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I'm toying with Haskell threads, and I'm running into the problem of communicating lazily-evaluated values across a channel. For example, with N worker threads and 1 output thread, the workers communicate unevaluated work and the output thread ends up doing the work for them.

I've read about this problem in various documentation and seen various solutions, but I only found one solution that works and the rest do not. Below is some code in which worker threads start some computation that can take a long time. I start the threads in descending order, so that the first thread should take the longest, and the later threads should finish earlier.

import Control.Concurrent (forkIO)
import Control.Concurrent.Chan   -- .Strict
import Control.Concurrent.MVar
import Control.Exception (finally, evaluate)
import Control.Monad (forM_)
import Control.Parallel.Strategies (using, rdeepseq)

main = (>>=) newChan $ (>>=) (newMVar []) . run

run :: Chan (Maybe String) -> MVar [MVar ()] -> IO ()
run logCh statVars = do
  logV <- spawn1 readWriteLoop
  say "START"
  forM_ [18,17..10] $ spawn . busyWork
  writeChan logCh Nothing -- poison the logger
  takeMVar logV
  putStrLn "DONE"
    say mesg = force mesg >>= writeChan logCh . Just

    force s = mapM evaluate s  -- works
--    force s = return $ s `using` rdeepseq  -- no difference
--    force s = return s -- no-op; try this with strict channel

    busyWork = say . show . sum . filter odd . enumFromTo 2 . embiggen
    embiggen i = i*i*i*i*i

    readWriteLoop = readChan logCh >>= writeReadLoop
    writeReadLoop Nothing = return ()
    writeReadLoop (Just mesg) = putStrLn mesg >> readWriteLoop

    spawn1 action = do
      v <- newEmptyMVar
      forkIO $ action `finally` putMVar v ()
      return v

    spawn action = do
      v <- spawn1 action
      modifyMVar statVars $ \vs -> return (v:vs, ())

    await = do
      vs <- modifyMVar statVars $ \vs -> return ([], vs)
      mapM_ takeMVar vs

Using most techniques, the results are reported in the order spawned; that is, the longest-running computation first. I interpret this to mean that the output thread is doing all the work:

-- results in order spawned (longest-running first = broken)

I thought the answer to this would be strict channels, but they didn't work. I understand that WHNF for strings is insufficient because that would just force the outermost constructor (nil or cons for the first character of the string). The rdeepseq is supposed to fully evaluate, but it makes no difference. The only thing I've found that works is to map Control.Exception.evaluate :: a -> IO a over all the characters in the string. (See the force function comments in the code for several different alternatives.) Here's the result with Control.Exception.evaluate:

-- results in order finished (shortest-running first = correct)

So why don't strict channels or rdeepseq produce this result? Are there other techniques? Am I misinterpreting why the first result is broken?

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1 Answer 1

up vote 4 down vote accepted

There are two issues going on here.

The reason the first attempt (using an explicit rnf) doesn't work is that, by using return, you've created a thunk that fully evaluates itself when it is evaluated, but the thunk itself has not being evaluated. Notice that the type of evaluate is a -> IO a: the fact that it returns a value in IO means that evaluate can impose ordering:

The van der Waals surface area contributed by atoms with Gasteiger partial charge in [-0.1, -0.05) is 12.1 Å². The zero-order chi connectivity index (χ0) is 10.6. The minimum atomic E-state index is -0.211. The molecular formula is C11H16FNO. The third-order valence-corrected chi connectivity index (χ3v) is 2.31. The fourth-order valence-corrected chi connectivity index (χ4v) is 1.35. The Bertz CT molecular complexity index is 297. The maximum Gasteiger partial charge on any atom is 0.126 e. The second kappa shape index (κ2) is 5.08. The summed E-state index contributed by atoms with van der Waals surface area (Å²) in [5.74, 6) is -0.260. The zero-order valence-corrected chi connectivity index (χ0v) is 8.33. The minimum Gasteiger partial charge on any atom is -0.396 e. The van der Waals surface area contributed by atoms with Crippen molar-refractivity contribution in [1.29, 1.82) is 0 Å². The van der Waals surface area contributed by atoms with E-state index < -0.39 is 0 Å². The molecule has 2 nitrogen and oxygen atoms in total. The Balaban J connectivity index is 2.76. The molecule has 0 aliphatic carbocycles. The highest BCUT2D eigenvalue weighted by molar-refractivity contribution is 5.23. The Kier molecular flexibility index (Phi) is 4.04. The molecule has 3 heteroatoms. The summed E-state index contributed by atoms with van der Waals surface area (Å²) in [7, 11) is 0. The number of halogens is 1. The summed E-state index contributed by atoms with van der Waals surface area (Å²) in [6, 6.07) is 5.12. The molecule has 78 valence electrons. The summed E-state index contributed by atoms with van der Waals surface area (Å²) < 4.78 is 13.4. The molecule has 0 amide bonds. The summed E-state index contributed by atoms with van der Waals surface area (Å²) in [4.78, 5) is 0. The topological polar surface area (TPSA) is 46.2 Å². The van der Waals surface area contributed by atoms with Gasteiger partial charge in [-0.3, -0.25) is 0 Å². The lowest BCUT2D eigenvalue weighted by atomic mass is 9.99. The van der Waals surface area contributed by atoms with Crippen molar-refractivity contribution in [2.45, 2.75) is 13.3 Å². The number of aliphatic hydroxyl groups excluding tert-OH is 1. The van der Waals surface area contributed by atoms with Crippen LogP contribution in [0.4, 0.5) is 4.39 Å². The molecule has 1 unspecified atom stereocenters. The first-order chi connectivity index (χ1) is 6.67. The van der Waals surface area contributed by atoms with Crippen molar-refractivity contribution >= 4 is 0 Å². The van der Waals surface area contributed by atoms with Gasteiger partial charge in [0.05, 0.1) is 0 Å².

return (error "foo")   >> return 1 == return 1
evaluate (error "foo") >> return 1 == error "foo"

The upshot is that this code:

force s = evaluate $ s `using` rdeepseq

will work (as in, have the same behavior as mapM_ evaluate s).

The case of using strict channels is a little trickier, but I believe this is due to a bug in strict-concurrency. The expensive computation is actually being run on the worker threads, but it's not doing you much good (you can check for this explicitly by hiding some asynchronous exceptions in your strings and seeing which thread the exception surfaces on).

What's the bug? Let's take a look at the code for strict writeChan:

writeChan :: NFData a => Chan a -> a -> IO ()
writeChan (Chan _read write) val = do
  new_hole <- newEmptyMVar
  modifyMVar_ write $ \old_hole -> do
    putMVar old_hole $! ChItem val new_hole
    return new_hole

We see that modifyMVar_ is called on write before we evaluate the thunk. The sequence of operations then is:

  1. writeChan is entered
  2. We takeMVar write (blocking anyone else who wants to write to the channel)
  3. We evaluate the expensive thunk
  4. We put the expensive thunk onto the channel
  5. We putMVar write, unblocking all of the other threads

You don't see this behavior with the evaluate variants, because they perform the evaluation before the lock is acquired.

I’ll send Don mail about this and see if he agrees that this behavior is kind of suboptimal.

Don agrees that this behavior is suboptimal. We're working on a patch.

share|improve this answer
2nd part very interesting (still pondering the 1st). So strict channel evaluates on sending thread, but makes a sort of reservation in the channel first? Workers may finish in the order I want, but the channel serializes them FCFS (rather than FFFS = first finished, first served). Thanks. – chrisleague Mar 6 '11 at 18:01
Reservation is a good word for it. – Edward Z. Yang Mar 6 '11 at 19:40
As a side note, you don't always need deepseq, which forces evaluation of every element of the list. Often, its enough to force evaluation of just the spine of the list, which can be done with length xs 'seq' xs – sclv Mar 7 '11 at 16:22

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